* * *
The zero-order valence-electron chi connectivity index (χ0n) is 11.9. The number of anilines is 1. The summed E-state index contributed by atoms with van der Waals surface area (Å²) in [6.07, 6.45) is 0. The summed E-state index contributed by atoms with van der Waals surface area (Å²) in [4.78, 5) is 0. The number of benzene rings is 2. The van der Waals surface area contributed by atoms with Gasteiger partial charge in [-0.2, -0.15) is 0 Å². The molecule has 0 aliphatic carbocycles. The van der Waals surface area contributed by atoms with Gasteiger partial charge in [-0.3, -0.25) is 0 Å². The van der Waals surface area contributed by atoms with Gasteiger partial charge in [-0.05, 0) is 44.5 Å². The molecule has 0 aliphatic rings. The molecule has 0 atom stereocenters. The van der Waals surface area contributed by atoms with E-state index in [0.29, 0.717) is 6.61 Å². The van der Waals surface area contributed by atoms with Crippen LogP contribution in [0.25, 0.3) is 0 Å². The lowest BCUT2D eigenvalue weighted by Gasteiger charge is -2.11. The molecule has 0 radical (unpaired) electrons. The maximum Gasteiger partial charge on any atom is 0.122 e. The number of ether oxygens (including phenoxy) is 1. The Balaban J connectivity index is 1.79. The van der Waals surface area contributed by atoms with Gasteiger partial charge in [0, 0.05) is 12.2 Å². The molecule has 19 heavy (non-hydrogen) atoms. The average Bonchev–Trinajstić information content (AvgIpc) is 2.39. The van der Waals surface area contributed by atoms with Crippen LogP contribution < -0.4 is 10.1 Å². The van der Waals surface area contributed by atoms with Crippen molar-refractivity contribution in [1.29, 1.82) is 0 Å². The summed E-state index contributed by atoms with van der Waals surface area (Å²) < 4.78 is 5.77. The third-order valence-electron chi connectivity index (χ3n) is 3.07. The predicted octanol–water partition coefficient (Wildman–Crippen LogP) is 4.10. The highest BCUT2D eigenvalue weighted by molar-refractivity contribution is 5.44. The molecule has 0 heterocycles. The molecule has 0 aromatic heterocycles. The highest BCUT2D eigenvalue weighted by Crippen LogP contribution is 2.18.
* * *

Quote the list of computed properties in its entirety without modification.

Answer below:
The zero-order valence-electron chi connectivity index (χ0n) is 11.9. The number of anilines is 1. The summed E-state index contributed by atoms with van der Waals surface area (Å²) in [6.07, 6.45) is 0. The summed E-state index contributed by atoms with van der Waals surface area (Å²) in [4.78, 5) is 0. The number of benzene rings is 2. The van der Waals surface area contributed by atoms with Gasteiger partial charge in [-0.2, -0.15) is 0 Å². The molecule has 0 aliphatic carbocycles. The van der Waals surface area contributed by atoms with Gasteiger partial charge in [-0.3, -0.25) is 0 Å². The van der Waals surface area contributed by atoms with Gasteiger partial charge in [-0.05, 0) is 44.5 Å². The molecule has 0 aliphatic rings. The molecule has 0 atom stereocenters. The van der Waals surface area contributed by atoms with E-state index in [0.29, 0.717) is 6.61 Å². The van der Waals surface area contributed by atoms with Crippen LogP contribution in [0.25, 0.3) is 0 Å². The lowest BCUT2D eigenvalue weighted by Gasteiger charge is -2.11. The molecule has 0 radical (unpaired) electrons. The maximum Gasteiger partial charge on any atom is 0.122 e. The number of ether oxygens (including phenoxy) is 1. The Balaban J connectivity index is 1.79. The van der Waals surface area contributed by atoms with Gasteiger partial charge in [0, 0.05) is 12.2 Å². The molecule has 19 heavy (non-hydrogen) atoms. The average Bonchev–Trinajstić information content (AvgIpc) is 2.39. The van der Waals surface area contributed by atoms with Crippen LogP contribution < -0.4 is 10.1 Å². The van der Waals surface area contributed by atoms with Crippen molar-refractivity contribution in [1.29, 1.82) is 0 Å². The summed E-state index contributed by atoms with van der Waals surface area (Å²) < 4.78 is 5.77. The third-order valence-electron chi connectivity index (χ3n) is 3.07. The predicted octanol–water partition coefficient (Wildman–Crippen LogP) is 4.10. The highest BCUT2D eigenvalue weighted by molar-refractivity contribution is 5.44. The molecule has 0 heterocycles. The molecule has 0 aromatic heterocycles. The highest BCUT2D eigenvalue weighted by Crippen LogP contribution is 2.18.